New York Times Debuts Bay Area Section Today. Our Verdict: Meh.
The nation's paper of record launched its new Bay Area section today to compete with San Francisco's paper of record. So how does the Times' San Francentric coverage measure up? Well, let's just say the Times is no Chronicle. And, believe it or not, I mean that as a compliment to the Chronicle.
Not a disaster, no -- but not 'King of the World' either...
The "section" is all of two pages long and, for the most part, doesn't tell locals anything they don't already know. The "Indicators" column contained three items that should all be familiar to readers of the Chron or Examiner (for instance, there was an item on bridge tolls going up, which has been widely reported by the local press). The wine column spotlighted overhyped restaurants like Nopa, Slanted Door, and A16. Even non-wine snobs in the city know about these places.
The profile of Oakland's new police chief seemed to be written for a national audience unfamiliar with the travails of Oakland. You mean there's a lot of violent crime in Oakland? Naw. Really? The piece, written by San Francisco bureau chief Jesse McKinley, also neglected to mention the OPD's botched handling of the investigation of Chauncey Bailey's murder, which was tainted by a chummy relationship between homicide detective Derwin Longmire and Yusuf Bey IV. In a story that detailed past troubles in the department, it was a notable omission.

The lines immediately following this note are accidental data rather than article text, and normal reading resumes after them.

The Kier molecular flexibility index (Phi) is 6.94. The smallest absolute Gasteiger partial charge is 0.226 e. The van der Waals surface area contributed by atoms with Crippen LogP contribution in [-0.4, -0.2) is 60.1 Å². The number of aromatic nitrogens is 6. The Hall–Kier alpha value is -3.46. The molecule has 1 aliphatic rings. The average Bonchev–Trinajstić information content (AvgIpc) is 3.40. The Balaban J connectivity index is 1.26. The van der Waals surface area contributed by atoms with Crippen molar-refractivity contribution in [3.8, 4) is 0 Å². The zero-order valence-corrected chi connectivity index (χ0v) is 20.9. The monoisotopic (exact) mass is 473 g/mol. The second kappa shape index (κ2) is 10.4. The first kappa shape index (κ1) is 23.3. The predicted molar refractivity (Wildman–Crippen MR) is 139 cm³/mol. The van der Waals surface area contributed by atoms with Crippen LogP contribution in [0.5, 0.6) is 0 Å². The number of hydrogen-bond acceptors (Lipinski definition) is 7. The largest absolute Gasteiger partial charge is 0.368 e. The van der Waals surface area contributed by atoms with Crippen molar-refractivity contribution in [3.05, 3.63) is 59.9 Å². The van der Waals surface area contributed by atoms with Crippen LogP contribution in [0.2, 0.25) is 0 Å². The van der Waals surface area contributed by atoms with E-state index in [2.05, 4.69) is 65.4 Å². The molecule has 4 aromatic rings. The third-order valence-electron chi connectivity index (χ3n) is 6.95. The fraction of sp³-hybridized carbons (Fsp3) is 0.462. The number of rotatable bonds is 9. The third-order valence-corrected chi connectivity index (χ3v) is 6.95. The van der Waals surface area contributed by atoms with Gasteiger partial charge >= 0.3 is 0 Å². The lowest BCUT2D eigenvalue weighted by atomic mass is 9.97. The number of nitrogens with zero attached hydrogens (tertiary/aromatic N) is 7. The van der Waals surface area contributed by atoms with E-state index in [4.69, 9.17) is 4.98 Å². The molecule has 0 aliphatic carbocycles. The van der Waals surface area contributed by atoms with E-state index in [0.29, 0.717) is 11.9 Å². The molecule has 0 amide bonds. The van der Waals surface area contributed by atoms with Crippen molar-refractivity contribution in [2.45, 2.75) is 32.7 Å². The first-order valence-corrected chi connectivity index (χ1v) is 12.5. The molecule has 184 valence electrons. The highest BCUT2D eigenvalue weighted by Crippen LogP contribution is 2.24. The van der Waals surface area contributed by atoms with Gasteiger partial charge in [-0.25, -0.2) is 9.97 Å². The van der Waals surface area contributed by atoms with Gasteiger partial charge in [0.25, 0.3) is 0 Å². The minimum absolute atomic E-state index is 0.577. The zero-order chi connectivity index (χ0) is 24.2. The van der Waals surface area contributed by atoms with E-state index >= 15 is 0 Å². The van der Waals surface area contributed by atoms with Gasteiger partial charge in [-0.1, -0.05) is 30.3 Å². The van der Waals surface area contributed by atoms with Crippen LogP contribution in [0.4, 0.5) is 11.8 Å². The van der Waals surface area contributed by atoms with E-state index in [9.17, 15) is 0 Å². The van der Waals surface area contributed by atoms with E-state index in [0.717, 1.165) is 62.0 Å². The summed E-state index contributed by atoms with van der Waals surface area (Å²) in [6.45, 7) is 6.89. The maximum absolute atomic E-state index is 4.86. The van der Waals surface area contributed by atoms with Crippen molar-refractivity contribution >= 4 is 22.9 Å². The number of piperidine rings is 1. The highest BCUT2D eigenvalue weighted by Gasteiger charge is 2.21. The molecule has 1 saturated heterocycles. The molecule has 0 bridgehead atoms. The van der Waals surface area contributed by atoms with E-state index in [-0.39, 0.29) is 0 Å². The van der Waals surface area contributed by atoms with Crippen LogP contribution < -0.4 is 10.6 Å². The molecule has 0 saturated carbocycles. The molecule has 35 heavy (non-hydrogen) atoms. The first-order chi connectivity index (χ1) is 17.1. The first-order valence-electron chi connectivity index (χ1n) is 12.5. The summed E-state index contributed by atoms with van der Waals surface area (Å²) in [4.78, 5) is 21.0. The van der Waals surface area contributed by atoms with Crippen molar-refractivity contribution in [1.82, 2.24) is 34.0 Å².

The best part of the section was the Barbary Coast column by Scott James. It was the one story that, as far as I could tell, reported new news (and passed the "I wish we'd written that" test): The San Francisco assessor's office is being deluged with calls from angry homeowners who just got their property tax bills. Seems Assessor Phil Ting jacked up rates even on homes purchased at inflated prices during the housing boom, even though those homes undoubtedly declined in value.
But outside of James' column, the premiere of the Bay Area section was underwhelming. Of course, this was just the first edition, and the paper is no doubt still working out the kinks. If, however, this is as good as it's gonna get, editors of local news publications really have nothing to worry about. The only thing distinguishing the Times from the Chron in today's paper was the use of "Mr." before the names of familiar locals.